The Irish Civil War is a war between Irish Independentist divided between them on the Treaty of London ratified by Dáil Éireann in December 1921.The majority follow Arthur Griffith and Michael Collins, members of the first government of the Irish Free State created by the treaty, and a minority follows Éamon de Valera.
The Anglo-Irish treaty, negotiated between a delegation of Sinn Féin led by Arthur Griffith and Michael Collins and the British government of David Lloyd George, ends the war of Irish independence. It provides the partition of Ireland, the creation of an Irish Free State with dominion status in the twenty-six counties of the south and an oath of allegiance to the British crown by members of the Irish parliament.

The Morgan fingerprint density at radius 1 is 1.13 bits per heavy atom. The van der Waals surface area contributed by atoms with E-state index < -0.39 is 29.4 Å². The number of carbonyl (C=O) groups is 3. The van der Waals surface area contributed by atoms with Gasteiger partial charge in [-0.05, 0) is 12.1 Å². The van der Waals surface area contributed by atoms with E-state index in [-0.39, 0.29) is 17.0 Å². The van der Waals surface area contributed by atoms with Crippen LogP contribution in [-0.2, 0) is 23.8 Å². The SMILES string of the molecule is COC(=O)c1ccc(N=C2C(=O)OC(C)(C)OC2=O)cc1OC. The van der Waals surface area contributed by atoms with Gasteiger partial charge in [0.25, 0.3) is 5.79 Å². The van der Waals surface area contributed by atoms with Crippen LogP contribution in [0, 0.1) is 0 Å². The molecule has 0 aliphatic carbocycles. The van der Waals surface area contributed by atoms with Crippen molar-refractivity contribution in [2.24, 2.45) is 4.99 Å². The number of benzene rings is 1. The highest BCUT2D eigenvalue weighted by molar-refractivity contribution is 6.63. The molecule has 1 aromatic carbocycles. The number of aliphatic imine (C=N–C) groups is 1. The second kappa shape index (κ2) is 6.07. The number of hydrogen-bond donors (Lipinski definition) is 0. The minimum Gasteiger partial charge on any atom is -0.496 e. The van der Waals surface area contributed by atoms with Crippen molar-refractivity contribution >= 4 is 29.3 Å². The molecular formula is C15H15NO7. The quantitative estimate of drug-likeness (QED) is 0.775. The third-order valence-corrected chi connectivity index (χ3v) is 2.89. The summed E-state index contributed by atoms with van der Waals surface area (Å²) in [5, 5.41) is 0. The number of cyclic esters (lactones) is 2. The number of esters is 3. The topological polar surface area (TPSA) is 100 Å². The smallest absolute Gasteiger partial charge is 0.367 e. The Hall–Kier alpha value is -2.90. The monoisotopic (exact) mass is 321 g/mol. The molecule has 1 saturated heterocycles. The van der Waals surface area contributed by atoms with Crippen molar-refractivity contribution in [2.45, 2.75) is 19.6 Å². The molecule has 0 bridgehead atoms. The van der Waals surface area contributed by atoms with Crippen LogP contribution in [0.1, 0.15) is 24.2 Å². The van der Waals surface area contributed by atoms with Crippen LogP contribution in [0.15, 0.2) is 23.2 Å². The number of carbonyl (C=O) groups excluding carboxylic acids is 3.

It was signed on December 6, 1921 in London, it was ratified by the House of Commons and proclaimed royally a year later. Ratification by the Dáil wasn’t easy, due to the opposition of two of the independence leaders of the war, Éamon de Valera and Cathal Brugha. The treaty was finally ratified just on January 7, 1922. In protest, de Valera left the Dáil and resigned from the presidency of the republic. A provisional government is then formed around Arthur Griffith to ensure the creation of the Free State.